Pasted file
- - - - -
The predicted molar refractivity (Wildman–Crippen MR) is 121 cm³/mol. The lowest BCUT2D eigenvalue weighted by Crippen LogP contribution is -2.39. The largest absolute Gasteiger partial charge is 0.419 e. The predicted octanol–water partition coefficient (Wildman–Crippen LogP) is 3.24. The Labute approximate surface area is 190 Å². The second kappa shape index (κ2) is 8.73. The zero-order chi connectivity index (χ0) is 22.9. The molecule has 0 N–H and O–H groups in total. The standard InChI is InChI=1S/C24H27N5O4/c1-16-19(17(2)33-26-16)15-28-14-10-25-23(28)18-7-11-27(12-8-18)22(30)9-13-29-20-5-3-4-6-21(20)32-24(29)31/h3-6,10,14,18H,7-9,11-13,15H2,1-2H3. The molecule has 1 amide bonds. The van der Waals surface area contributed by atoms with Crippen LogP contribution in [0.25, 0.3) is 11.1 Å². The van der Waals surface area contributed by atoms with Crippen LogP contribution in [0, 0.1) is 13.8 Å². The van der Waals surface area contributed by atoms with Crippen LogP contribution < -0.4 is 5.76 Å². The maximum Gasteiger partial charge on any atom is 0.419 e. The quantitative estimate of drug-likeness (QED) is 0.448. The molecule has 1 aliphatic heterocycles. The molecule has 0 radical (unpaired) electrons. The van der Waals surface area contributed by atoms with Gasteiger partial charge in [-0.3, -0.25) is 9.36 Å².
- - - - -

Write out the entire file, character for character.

The predicted molar refractivity (Wildman–Crippen MR) is 121 cm³/mol. The lowest BCUT2D eigenvalue weighted by Crippen LogP contribution is -2.39. The largest absolute Gasteiger partial charge is 0.419 e. The predicted octanol–water partition coefficient (Wildman–Crippen LogP) is 3.24. The Labute approximate surface area is 190 Å². The second kappa shape index (κ2) is 8.73. The zero-order chi connectivity index (χ0) is 22.9. The molecule has 0 N–H and O–H groups in total. The standard InChI is InChI=1S/C24H27N5O4/c1-16-19(17(2)33-26-16)15-28-14-10-25-23(28)18-7-11-27(12-8-18)22(30)9-13-29-20-5-3-4-6-21(20)32-24(29)31/h3-6,10,14,18H,7-9,11-13,15H2,1-2H3. The molecule has 1 amide bonds. The van der Waals surface area contributed by atoms with Crippen LogP contribution in [0.25, 0.3) is 11.1 Å². The van der Waals surface area contributed by atoms with Crippen LogP contribution in [0, 0.1) is 13.8 Å². The van der Waals surface area contributed by atoms with Crippen LogP contribution < -0.4 is 5.76 Å². The maximum Gasteiger partial charge on any atom is 0.419 e. The quantitative estimate of drug-likeness (QED) is 0.448. The molecule has 1 aliphatic heterocycles. The molecule has 0 radical (unpaired) electrons. The van der Waals surface area contributed by atoms with Gasteiger partial charge in [-0.3, -0.25) is 9.36 Å².